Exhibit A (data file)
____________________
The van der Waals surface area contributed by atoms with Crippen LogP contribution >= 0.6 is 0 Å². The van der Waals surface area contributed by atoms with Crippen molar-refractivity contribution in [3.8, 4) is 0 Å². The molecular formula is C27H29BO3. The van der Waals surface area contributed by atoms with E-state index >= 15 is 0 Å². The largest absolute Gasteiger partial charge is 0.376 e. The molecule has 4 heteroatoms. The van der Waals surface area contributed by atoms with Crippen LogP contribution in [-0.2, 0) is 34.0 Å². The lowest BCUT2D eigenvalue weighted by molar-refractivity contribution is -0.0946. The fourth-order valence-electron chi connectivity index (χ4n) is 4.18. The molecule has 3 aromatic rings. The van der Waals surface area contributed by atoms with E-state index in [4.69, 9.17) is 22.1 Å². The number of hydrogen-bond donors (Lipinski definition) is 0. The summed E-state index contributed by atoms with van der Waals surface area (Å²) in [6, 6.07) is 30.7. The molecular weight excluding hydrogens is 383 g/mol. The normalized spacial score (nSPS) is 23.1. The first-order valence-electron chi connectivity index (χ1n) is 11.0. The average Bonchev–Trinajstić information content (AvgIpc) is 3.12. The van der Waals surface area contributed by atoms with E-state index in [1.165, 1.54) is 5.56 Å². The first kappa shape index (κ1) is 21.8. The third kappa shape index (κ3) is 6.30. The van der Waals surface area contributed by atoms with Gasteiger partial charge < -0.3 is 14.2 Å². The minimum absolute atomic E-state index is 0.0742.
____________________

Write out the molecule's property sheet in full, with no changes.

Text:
The van der Waals surface area contributed by atoms with Crippen LogP contribution >= 0.6 is 0 Å². The van der Waals surface area contributed by atoms with Crippen molar-refractivity contribution in [3.8, 4) is 0 Å². The molecular formula is C27H29BO3. The van der Waals surface area contributed by atoms with E-state index >= 15 is 0 Å². The largest absolute Gasteiger partial charge is 0.376 e. The molecule has 4 heteroatoms. The van der Waals surface area contributed by atoms with Crippen LogP contribution in [-0.2, 0) is 34.0 Å². The lowest BCUT2D eigenvalue weighted by molar-refractivity contribution is -0.0946. The fourth-order valence-electron chi connectivity index (χ4n) is 4.18. The molecule has 3 aromatic rings. The van der Waals surface area contributed by atoms with E-state index in [4.69, 9.17) is 22.1 Å². The number of hydrogen-bond donors (Lipinski definition) is 0. The summed E-state index contributed by atoms with van der Waals surface area (Å²) in [6, 6.07) is 30.7. The molecular weight excluding hydrogens is 383 g/mol. The normalized spacial score (nSPS) is 23.1. The first-order valence-electron chi connectivity index (χ1n) is 11.0. The average Bonchev–Trinajstić information content (AvgIpc) is 3.12. The van der Waals surface area contributed by atoms with E-state index in [1.165, 1.54) is 5.56 Å². The first kappa shape index (κ1) is 21.8. The third kappa shape index (κ3) is 6.30. The van der Waals surface area contributed by atoms with Gasteiger partial charge < -0.3 is 14.2 Å². The minimum absolute atomic E-state index is 0.0742.